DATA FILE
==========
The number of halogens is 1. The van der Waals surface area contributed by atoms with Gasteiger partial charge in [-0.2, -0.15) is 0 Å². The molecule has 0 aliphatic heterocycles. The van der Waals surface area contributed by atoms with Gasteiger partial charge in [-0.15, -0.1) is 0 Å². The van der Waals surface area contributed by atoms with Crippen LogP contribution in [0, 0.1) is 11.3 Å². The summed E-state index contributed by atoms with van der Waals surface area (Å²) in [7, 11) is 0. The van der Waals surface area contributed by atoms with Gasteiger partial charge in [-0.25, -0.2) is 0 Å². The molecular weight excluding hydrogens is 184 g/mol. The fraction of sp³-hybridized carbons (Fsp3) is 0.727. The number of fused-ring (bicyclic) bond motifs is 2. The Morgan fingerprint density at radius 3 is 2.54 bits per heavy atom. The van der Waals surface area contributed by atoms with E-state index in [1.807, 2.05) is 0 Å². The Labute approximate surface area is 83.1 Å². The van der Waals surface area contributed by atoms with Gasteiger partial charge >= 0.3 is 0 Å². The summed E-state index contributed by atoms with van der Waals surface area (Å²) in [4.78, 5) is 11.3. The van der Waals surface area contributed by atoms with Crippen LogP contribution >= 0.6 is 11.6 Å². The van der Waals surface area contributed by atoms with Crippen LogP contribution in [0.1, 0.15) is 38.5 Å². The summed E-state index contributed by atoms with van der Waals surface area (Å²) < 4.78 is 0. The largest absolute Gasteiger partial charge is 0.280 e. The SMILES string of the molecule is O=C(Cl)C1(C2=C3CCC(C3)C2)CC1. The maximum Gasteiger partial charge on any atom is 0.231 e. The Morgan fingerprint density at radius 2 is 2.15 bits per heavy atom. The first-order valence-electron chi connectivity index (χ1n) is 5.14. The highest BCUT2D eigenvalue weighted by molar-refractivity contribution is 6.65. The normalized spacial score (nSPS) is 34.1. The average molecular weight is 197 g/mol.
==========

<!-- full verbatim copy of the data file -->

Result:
The number of halogens is 1. The van der Waals surface area contributed by atoms with Gasteiger partial charge in [-0.2, -0.15) is 0 Å². The molecule has 0 aliphatic heterocycles. The van der Waals surface area contributed by atoms with Gasteiger partial charge in [-0.15, -0.1) is 0 Å². The van der Waals surface area contributed by atoms with Crippen LogP contribution in [0, 0.1) is 11.3 Å². The summed E-state index contributed by atoms with van der Waals surface area (Å²) in [7, 11) is 0. The van der Waals surface area contributed by atoms with Gasteiger partial charge in [-0.25, -0.2) is 0 Å². The molecular weight excluding hydrogens is 184 g/mol. The fraction of sp³-hybridized carbons (Fsp3) is 0.727. The number of fused-ring (bicyclic) bond motifs is 2. The Morgan fingerprint density at radius 3 is 2.54 bits per heavy atom. The van der Waals surface area contributed by atoms with E-state index in [1.807, 2.05) is 0 Å². The Labute approximate surface area is 83.1 Å². The van der Waals surface area contributed by atoms with Gasteiger partial charge >= 0.3 is 0 Å². The summed E-state index contributed by atoms with van der Waals surface area (Å²) in [4.78, 5) is 11.3. The van der Waals surface area contributed by atoms with Crippen LogP contribution >= 0.6 is 11.6 Å². The van der Waals surface area contributed by atoms with Crippen LogP contribution in [0.1, 0.15) is 38.5 Å². The summed E-state index contributed by atoms with van der Waals surface area (Å²) < 4.78 is 0. The largest absolute Gasteiger partial charge is 0.280 e. The SMILES string of the molecule is O=C(Cl)C1(C2=C3CCC(C3)C2)CC1. The maximum Gasteiger partial charge on any atom is 0.231 e. The Morgan fingerprint density at radius 2 is 2.15 bits per heavy atom. The first-order valence-electron chi connectivity index (χ1n) is 5.14. The highest BCUT2D eigenvalue weighted by molar-refractivity contribution is 6.65. The normalized spacial score (nSPS) is 34.1. The average molecular weight is 197 g/mol.